There was no co-axial machine gun. There was only room to operate one machine gun from the turret; normally one gun was switched between the respective mountings as the guns were removable. The turret machine gunner doubled as main gun loader. In each side of the hull was a Vickers machine gun, but there was only one gunner, also functioning as mechanic.


The shape of the Mark I Medium hull was very distinctive. The back was a simple armoured box; the front plate was high and perfectly vertical. Between them, from the armoured hood of the driver at the right of the vehicle six armour plates fanned out to the left, making for a complex hull geometry at that side. In all the tank made an ungainly squat impression. The crew of five was only poorly protected by 6.25 mm plating, rivetted to the chassis, barely enough to counter the threat posed by light machine guns. With its many shot traps the vehicle was unable to withstand even anti-tank rifle
Anti-tank rifle
An anti-tank rifle is a rifle designed to penetrate the armour of vehicles, particularly tanks. The usefulness of rifles for this purpose ran from the introduction of tanks in World War I and until the Korean War...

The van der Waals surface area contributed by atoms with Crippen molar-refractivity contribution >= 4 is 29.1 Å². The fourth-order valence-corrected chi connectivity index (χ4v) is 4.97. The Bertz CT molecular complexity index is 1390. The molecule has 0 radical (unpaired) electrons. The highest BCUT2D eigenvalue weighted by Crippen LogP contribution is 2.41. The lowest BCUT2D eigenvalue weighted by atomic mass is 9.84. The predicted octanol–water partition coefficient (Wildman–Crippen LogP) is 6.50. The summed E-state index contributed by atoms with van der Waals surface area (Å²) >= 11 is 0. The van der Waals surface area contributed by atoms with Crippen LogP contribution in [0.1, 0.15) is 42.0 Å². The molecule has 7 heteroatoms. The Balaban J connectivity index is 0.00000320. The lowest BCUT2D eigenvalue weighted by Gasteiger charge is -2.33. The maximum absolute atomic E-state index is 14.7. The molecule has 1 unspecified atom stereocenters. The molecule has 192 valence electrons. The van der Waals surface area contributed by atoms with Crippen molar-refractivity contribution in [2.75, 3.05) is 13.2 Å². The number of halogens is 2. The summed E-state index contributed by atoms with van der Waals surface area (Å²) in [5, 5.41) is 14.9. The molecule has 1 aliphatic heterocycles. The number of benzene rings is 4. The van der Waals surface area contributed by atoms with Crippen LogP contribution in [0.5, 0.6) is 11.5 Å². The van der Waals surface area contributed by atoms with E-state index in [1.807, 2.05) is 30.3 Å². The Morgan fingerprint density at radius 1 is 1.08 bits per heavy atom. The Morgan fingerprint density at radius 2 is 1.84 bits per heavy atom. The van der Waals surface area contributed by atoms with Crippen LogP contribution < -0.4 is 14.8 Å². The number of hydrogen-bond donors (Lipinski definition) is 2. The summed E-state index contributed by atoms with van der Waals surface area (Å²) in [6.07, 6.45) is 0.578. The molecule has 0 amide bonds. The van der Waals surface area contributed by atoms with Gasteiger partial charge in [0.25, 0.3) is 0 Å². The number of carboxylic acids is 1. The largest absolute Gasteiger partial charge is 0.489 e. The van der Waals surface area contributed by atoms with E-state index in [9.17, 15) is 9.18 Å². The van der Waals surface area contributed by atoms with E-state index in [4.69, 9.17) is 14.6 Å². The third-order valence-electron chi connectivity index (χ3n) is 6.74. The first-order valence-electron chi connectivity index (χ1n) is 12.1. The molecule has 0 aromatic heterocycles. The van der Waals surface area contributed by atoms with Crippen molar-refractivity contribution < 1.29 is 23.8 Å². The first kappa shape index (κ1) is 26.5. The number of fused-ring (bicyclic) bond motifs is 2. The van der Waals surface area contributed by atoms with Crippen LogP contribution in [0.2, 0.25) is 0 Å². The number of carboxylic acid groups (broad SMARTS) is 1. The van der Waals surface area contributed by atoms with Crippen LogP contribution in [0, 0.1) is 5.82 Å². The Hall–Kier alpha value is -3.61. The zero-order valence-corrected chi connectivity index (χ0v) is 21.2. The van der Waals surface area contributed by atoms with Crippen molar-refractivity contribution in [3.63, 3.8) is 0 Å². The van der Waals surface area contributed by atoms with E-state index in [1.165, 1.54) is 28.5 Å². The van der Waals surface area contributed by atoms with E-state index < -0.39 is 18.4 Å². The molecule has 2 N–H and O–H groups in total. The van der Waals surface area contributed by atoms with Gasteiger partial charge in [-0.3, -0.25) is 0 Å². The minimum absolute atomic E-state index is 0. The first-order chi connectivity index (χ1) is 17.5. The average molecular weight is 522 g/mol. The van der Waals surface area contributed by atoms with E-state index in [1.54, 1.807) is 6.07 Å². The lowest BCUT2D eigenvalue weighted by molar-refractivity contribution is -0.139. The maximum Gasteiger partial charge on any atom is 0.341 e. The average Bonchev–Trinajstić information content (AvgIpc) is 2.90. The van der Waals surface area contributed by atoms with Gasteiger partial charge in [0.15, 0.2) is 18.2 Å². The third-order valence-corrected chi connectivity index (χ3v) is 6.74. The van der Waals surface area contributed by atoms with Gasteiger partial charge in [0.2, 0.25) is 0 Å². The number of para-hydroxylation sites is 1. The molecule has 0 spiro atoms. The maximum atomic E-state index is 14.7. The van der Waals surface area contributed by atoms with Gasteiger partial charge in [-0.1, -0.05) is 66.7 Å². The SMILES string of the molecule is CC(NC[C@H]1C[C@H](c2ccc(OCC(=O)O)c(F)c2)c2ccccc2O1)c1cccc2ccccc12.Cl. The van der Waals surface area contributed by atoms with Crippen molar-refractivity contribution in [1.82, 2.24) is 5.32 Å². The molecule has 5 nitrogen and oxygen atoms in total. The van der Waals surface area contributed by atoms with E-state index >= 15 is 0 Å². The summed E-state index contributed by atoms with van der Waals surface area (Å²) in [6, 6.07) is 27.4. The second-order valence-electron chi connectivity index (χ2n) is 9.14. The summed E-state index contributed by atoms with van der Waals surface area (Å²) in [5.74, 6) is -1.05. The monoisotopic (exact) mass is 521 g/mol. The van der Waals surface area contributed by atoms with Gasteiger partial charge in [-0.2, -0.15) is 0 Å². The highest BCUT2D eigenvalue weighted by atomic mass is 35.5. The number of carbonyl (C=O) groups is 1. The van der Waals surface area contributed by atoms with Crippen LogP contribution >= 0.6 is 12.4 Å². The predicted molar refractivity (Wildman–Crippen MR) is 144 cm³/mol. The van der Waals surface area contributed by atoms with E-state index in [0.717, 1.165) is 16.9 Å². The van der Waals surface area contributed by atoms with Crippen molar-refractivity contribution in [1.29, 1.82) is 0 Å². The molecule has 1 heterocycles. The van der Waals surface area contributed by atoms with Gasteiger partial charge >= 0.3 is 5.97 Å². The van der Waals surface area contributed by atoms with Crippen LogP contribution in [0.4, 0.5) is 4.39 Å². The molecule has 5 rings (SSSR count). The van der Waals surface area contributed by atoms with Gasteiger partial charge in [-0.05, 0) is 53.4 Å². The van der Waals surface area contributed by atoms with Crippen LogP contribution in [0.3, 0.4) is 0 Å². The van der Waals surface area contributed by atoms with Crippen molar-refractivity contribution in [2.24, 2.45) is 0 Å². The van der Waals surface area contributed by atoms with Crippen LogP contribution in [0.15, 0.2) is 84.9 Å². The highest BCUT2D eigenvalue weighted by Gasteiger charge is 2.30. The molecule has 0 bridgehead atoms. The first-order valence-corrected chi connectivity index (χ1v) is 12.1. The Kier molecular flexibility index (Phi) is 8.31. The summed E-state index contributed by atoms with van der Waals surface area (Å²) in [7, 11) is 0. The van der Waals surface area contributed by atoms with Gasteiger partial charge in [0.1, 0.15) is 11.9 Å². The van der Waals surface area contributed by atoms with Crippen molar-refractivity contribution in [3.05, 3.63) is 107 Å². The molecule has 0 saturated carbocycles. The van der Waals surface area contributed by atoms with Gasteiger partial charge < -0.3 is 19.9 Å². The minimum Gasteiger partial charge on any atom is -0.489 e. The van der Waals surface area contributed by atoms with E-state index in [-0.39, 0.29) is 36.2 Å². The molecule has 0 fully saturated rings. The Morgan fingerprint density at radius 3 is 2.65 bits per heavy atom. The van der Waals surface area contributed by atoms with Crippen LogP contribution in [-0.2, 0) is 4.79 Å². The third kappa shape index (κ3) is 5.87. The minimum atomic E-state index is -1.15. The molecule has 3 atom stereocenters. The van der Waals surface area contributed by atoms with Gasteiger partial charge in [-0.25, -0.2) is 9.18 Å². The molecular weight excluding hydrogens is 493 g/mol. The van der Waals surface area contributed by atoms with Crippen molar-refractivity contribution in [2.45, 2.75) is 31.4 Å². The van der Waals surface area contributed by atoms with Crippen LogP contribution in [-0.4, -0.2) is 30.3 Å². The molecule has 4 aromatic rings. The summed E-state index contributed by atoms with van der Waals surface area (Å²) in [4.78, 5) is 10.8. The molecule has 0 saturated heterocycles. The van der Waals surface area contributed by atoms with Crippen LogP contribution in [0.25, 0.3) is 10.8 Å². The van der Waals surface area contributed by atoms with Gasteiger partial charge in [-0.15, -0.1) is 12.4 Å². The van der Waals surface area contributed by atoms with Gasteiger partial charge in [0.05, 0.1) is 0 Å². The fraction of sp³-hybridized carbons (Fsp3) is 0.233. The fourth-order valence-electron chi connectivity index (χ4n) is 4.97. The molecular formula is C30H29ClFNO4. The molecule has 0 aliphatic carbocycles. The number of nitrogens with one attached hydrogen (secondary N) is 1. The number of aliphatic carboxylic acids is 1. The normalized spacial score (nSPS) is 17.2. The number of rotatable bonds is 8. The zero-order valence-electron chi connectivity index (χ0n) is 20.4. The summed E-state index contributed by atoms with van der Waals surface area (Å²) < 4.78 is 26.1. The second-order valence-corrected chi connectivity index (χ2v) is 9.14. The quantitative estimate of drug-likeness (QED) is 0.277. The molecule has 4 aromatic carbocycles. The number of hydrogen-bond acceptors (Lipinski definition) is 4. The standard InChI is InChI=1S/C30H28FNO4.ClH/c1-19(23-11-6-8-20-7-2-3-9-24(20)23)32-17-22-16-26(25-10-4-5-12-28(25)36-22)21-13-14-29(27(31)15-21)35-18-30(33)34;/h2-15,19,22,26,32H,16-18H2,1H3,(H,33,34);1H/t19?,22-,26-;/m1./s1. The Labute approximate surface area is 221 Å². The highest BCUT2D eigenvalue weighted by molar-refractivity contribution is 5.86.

fire and it had a high profile. The internal lay-out worsened this vulnerability as the petrol tanks were inside the main compartment.

Operational history

The Medium Mark I replaced some of the Mark V heavy tanks; together with its successor, the slightly improved Vickers Medium Mark II
Vickers Medium Mark II
The Vickers Medium Mark II was a British tank built by Vickers in the Inter-war period.The Medium Mark II, derived from the Vickers Medium Mark I, was developed to replace the last of the Medium Mark Cs still in use. Production and rebuilding ran from 1925 until 1934. The tank was phased out of...

, it served in the Royal Tank Regiment
Royal Tank Regiment
The Royal Tank Regiment is an armoured regiment of the British Army. It was formerly known as the Tank Corps and the Royal Tank Corps. It is part of the Royal Armoured Corps and is made up of two operational regiments, the 1st Royal Tank Regiment and the 2nd Royal Tank Regiment...

s, being the first type of the in total 200 tanks to be phased out in 1938.

The Medium Mark I was the first tank to see "mass" production since the last of the ten Char 2C
Char 2C
The Char 2C was a French super-heavy tank developed, although never deployed, during World War I. It was the largest operational tank ever.-Development:...

's had been finished in 1921. Indeed, as of the next tank, the Renault NC27, only about thirty were built, the British Mediums represented most of the world tank production during the Twenties. They never fired a shot in anger and their performance in a real battle can only be speculated upon but as the only modern tanks in existence in the decade after the First World War they provided the British with a unique opportunity to test the many new ideas about mechanised warfare